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When I was a kid, we went camping in the Tablelands behind the coastal-rural area where I grew up. The Tablelands are a kind of mountain highland separating the coast and the flat, dry plains out west; they were all waterfalls and deciduous trees, sheep and granite boulders. My favourite thing about camping at the Tablelands – apart from jumping off waterfalls and climbing the big fig tree – was that I got to take home bunches of brilliant yellow everlasting daisies and a whole collection of bleached bones of a long-dead sheep.

A combination that pretty much sums up my interests, both as a kid and now.

So when I got back from that camping trip, I was excited to share my find with kids at school. It was standard for me to bring bones or snakeskins or big quartz rocks into class for show-and-tell, because to me, they were just pretty cool things I’d found. But I was disappointed when the other kids thought they were a bit gross. I couldn’t understand it; I mean, they were just things, artefacts. These were the processes I’d read about in encyclopaedias and watched unfold before me on the farm. Just life and death and shed skins and feathers. Just things that are around us all the time.
Now I’m older, I’m still fascinated. My mum is even in on the natural artefacts trip now, she collects bones and feathers around the farm, and cares for my cacti and turns my old cow skulls into succulent planters. And my dad is probably to blame for the natural sculpture preoccupation in the first place: since before I could remember he’d bring home brilliant rosella feathers, water dragon eggs, or gum tree branches with evenly spaced spikes where cicadas laid their eggs. Last time I was home, he’d hung a fox skull on the fence to bleach for me. But other people helped, too. My grandmother, dad’s mum, wrote me a letter and taped a flattened, preserved lizard to the top of the page. And Harry, who lived across the river, gave me a lucky rabbits’ tail, which I kept as one of my favourite toys. I was heartbroken when one of the girls at preschool told me it was disgusting. And when I got my first car, the guy who worked at the petrol station plaited me a red-and-white leather key chain with palomino horse hair hanging from it. When I moved to the city I often got asked if it was a voodoo charm, or if it was human hair, and told it was creepy.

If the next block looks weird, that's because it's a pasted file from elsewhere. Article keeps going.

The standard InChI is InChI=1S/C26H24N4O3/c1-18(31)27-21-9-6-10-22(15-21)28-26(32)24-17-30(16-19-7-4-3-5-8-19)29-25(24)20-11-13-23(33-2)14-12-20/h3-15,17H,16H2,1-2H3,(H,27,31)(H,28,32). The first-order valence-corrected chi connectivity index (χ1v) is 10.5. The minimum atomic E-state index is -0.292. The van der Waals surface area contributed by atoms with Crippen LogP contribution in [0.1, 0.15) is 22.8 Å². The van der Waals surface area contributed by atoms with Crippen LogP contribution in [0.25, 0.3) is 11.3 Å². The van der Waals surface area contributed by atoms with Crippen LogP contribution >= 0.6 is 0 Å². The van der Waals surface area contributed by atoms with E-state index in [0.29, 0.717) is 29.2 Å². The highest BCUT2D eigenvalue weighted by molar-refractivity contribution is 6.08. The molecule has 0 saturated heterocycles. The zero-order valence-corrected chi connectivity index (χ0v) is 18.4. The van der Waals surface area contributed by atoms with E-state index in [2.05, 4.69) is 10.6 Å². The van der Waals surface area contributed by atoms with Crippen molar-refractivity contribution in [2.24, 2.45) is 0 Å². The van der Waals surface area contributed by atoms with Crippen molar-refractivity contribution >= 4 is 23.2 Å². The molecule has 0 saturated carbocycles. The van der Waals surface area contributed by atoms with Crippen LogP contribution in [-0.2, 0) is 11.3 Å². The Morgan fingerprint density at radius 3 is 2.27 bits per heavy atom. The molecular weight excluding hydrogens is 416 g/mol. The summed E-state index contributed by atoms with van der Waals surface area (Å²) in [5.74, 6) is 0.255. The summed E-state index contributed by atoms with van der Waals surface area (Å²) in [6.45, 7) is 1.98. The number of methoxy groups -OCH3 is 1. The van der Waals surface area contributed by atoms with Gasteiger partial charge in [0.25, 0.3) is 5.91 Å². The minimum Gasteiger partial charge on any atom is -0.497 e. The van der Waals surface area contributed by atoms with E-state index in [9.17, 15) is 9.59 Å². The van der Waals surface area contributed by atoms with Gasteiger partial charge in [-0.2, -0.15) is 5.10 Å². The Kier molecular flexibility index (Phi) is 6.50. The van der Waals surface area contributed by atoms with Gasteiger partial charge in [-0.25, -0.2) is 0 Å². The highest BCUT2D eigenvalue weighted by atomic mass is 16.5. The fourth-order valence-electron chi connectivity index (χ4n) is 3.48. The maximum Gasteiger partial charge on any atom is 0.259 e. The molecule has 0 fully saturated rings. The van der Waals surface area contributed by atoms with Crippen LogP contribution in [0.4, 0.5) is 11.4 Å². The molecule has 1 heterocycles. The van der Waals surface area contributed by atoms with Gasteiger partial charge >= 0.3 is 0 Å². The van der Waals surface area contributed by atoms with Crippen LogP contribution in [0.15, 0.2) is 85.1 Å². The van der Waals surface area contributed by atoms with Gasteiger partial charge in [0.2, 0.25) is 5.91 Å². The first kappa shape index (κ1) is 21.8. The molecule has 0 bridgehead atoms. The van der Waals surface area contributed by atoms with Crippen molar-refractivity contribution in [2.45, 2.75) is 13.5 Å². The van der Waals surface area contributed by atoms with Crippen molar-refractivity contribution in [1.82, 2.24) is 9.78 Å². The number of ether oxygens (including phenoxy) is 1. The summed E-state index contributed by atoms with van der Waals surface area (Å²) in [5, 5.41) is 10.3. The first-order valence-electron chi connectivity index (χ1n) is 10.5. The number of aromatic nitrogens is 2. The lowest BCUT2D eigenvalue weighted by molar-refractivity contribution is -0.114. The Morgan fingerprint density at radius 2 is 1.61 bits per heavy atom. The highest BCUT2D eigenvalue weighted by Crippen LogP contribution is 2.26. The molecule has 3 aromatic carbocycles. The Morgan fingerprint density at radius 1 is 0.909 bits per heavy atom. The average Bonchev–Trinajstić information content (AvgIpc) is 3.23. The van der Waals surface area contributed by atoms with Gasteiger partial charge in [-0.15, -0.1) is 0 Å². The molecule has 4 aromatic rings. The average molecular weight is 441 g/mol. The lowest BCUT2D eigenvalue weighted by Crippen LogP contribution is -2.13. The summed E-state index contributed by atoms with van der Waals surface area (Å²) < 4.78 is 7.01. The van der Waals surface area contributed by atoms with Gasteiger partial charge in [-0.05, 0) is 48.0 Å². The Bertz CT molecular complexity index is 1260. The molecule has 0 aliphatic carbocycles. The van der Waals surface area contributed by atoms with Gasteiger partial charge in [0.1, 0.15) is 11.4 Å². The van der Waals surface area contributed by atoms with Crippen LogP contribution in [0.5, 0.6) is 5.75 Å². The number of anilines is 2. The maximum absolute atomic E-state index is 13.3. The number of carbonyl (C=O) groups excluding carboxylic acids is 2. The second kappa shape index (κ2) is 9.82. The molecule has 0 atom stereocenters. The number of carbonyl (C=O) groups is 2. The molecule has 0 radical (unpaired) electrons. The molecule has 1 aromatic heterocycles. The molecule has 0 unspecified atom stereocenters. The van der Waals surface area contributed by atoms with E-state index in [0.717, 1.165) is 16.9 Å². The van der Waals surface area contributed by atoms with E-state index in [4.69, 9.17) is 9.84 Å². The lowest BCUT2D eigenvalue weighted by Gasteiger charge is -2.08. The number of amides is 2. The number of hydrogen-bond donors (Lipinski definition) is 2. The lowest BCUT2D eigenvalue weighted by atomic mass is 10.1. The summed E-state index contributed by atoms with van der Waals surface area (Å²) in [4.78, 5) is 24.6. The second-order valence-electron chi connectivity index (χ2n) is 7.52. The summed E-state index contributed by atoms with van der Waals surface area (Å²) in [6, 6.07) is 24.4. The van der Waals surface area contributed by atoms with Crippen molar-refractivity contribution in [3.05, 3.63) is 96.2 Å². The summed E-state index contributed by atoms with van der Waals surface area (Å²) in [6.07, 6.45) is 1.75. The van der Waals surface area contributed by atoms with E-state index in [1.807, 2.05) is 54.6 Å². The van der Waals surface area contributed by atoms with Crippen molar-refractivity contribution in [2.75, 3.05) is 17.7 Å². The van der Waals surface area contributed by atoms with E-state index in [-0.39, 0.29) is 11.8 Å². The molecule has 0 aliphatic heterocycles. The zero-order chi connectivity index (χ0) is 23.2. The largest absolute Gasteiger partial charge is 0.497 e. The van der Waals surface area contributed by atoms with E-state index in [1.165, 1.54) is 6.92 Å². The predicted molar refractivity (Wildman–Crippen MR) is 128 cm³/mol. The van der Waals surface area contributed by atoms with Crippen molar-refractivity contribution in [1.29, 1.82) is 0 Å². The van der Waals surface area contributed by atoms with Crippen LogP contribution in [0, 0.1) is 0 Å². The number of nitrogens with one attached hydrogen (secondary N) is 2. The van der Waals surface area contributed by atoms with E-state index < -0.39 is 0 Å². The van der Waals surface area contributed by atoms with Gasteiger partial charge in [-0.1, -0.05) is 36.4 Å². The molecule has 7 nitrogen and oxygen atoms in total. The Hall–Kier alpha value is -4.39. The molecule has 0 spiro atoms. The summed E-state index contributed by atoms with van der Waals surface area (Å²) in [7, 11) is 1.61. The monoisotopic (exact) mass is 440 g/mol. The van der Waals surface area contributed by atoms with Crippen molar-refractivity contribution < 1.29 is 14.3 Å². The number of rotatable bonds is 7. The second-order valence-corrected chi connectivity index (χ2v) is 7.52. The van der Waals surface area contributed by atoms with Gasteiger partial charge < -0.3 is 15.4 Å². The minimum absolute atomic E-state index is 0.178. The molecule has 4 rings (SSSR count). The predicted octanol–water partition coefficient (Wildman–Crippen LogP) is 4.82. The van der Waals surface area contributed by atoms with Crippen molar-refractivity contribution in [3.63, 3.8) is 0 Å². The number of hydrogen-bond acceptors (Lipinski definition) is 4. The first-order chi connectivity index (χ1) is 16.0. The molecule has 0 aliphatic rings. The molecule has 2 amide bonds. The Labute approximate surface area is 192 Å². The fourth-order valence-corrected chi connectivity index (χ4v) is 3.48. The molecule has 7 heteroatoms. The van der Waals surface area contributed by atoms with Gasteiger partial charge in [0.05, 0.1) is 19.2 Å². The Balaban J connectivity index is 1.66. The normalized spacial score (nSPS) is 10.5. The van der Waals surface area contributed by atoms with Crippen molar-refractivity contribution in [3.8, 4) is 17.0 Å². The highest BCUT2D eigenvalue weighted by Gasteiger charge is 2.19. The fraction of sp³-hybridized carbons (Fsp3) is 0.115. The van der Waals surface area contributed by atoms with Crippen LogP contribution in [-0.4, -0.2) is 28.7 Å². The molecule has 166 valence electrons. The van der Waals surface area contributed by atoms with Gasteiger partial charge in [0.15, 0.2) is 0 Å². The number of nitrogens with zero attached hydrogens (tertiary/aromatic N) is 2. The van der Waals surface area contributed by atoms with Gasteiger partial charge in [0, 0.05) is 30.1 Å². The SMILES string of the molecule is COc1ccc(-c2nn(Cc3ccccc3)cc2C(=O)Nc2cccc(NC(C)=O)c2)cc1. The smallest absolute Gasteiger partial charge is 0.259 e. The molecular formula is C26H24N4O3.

But they were all just things, artefacts.
And that is a big part of what is in my illustrations. These things are not dark or threatening, they just simply are. I hope there is a sense of wonder in it, a sense of reverie. I hope it says something about how crazy it is that these little cells grow and build and make a frame, or a fibre, or a feather, or a shell. It’s crazy that snakes wriggle out of their old skins, that crystals can be so hard and so transparent, that our eyes see things upside down and our brains turn them the right way up. It’s crazy that humans can communicate with a look, that we can sing melodies that resonate in others’ chests, that birds can still fly in the rain, that dogs are like little alien humans that love us. It’s crazy what cacti look like, what platypus look like, what stars look like. It’s crazy that water dragons bury their soft little eggs in gravel, that mushrooms grow in rings after rain.
We share something very special.